You may be interested in Engineers set to sea Saturday to clean plastic from the Pacific Ocean

In Mexico, moves by some states to outlaw the use of plastic bags and polystyrene could help boost demand for bioplastics, said Carlos Camacho Vivar, founder of Ecoshell.

But authorities need to understand the difference between products, he added.

Started as a university project, Ecoshell now exports its cutlery, bags and containers that are either biodegradable, compostable or “bio-based” (part-organic, part-plastic), as well as selling them in Mexican supermarkets.

Sugar cane and corn starch derived from industrial waste are among the ingredients for Ecoshell’s products, which Camacho says will break down in months rather than the hundreds of years needed for traditional plastic.

Instead of worrying about losing market share and jobs, traditional plastic producers in Mexico should start making bioplastics to satisfy changing consumer demands, he said.

“It’s like the story of Blockbuster with Netflix,” said Camacho, referring to the video rentals chain that went bust in the face of higher-tech competition. “New technology is always expensive and through time it needs to go down to compete.”

While startups push ahead with cutting-edge technologies, corporate giants like Coca-Cola Co are fine-tuning their own initiatives, including biodegradable PET bottles.

Vehicle manufacturer Ford Motor Co is testing bio-based plastics made with 20 percent agave fiber – waste from the plants used to make tequila – to create non-biodegradable parts it says would make its cars lighter and improve fuel economy.

“You’re not growing this fiber specifically for automobile parts – you’re growing it for the lovely tequila, so this is a waste product,” said Deborah Mielewski, Ford Research’s senior technical leader for materials sustainability.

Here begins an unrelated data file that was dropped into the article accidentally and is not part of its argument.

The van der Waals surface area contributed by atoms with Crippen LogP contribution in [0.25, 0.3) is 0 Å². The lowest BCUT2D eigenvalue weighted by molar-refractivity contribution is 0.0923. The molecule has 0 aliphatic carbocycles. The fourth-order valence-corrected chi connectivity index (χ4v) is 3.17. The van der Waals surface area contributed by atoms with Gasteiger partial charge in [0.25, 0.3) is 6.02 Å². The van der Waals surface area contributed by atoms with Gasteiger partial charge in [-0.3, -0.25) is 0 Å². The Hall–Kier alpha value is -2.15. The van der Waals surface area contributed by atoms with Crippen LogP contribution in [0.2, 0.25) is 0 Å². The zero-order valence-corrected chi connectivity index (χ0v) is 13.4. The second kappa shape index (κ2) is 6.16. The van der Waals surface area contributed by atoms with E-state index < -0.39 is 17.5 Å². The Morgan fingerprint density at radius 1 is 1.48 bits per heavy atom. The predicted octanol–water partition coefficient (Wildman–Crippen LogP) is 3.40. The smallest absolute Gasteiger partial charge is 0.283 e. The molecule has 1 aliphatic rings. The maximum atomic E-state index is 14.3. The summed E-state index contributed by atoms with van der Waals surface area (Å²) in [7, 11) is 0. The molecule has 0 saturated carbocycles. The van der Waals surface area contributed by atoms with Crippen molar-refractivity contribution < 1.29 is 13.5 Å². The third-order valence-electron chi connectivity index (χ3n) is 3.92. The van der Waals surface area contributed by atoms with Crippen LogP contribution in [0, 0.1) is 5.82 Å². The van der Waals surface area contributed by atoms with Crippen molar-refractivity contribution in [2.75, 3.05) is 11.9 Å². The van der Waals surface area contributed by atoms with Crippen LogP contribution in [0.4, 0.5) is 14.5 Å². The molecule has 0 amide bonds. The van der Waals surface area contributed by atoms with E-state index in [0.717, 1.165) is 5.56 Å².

“We’re looking at a big variety of natural materials or even waste from agriculture (and) the food industry … to reduce our impact, but also to participate in a more closed-loop economy.”

Founder Henry Ford pioneered the use of materials such as soybean in car parts, she explained. Now the company uses soy-based foam for seats, and is looking at putting bamboo, hemp, oat hulls and rubber derived from dandelions in its plastics.

But not all technologies may be palatable to consumers.

Some scientists are looking to convert bacteria from food and also human waste into the key chemical components that could be used to create biodegradable plastics and other products.

Kartik Chandran, professor of environmental engineering at Columbia University, said the potential for using organisms from organic waste was “close to infinite”, and could help solve practical problems around sanitation and water.

Producing bioplastics from sewage could offset some of the costs of waste treatment and sanitation, for example.

“We’re not considering bioplastic production in isolation, we’re not considering waste management in isolation – we’re linking that,” he said.

Yet while the technology advances, major hurdles remain, including how to make bioplastics affordable while weaning consumers and companies off their addiction to cheap plastic.

Government bans on single-use plastics, lower-priced alternatives and education about the impact of conventional plastic manufacturing could help, industry experts said.

Ford’s Mielewski said resistance to change was the biggest barrier.

“Everybody wants to have a cleaner planet, everybody wants to have cleaner air (and) reduce the amount of plastic in the ocean,” she said. “But getting people to change what they’re doing today is really hard.”

10 things that Mexico does better than any other country

1. Tequila

The national drink is a world standard in bars, with exports to 96 countries. Tequila should be sipped and savored like a fine whiskey.

You can get a taste of the best in the Ruta del Tequila, which includes some of the most famous distilleries in the country.

The alternatives are the Tequila Express route operated by Casa Herradura and the José Cuervo Express route.

2. Celebrate death

Many cultures praise their ancestors, but who else turns the commemoration of the deceased into an annual festival of art, food, and community?

On November 2, Day of the Dead, Mexicans place offerings for their loved ones who died.

Each offering includes images of the deceased, food, drinks, candies in the shape of a skull, candles, and flowers.

The belief is that dead children return to Earth to visit their families and friends on November 1, and the souls of adults do the same on November 2.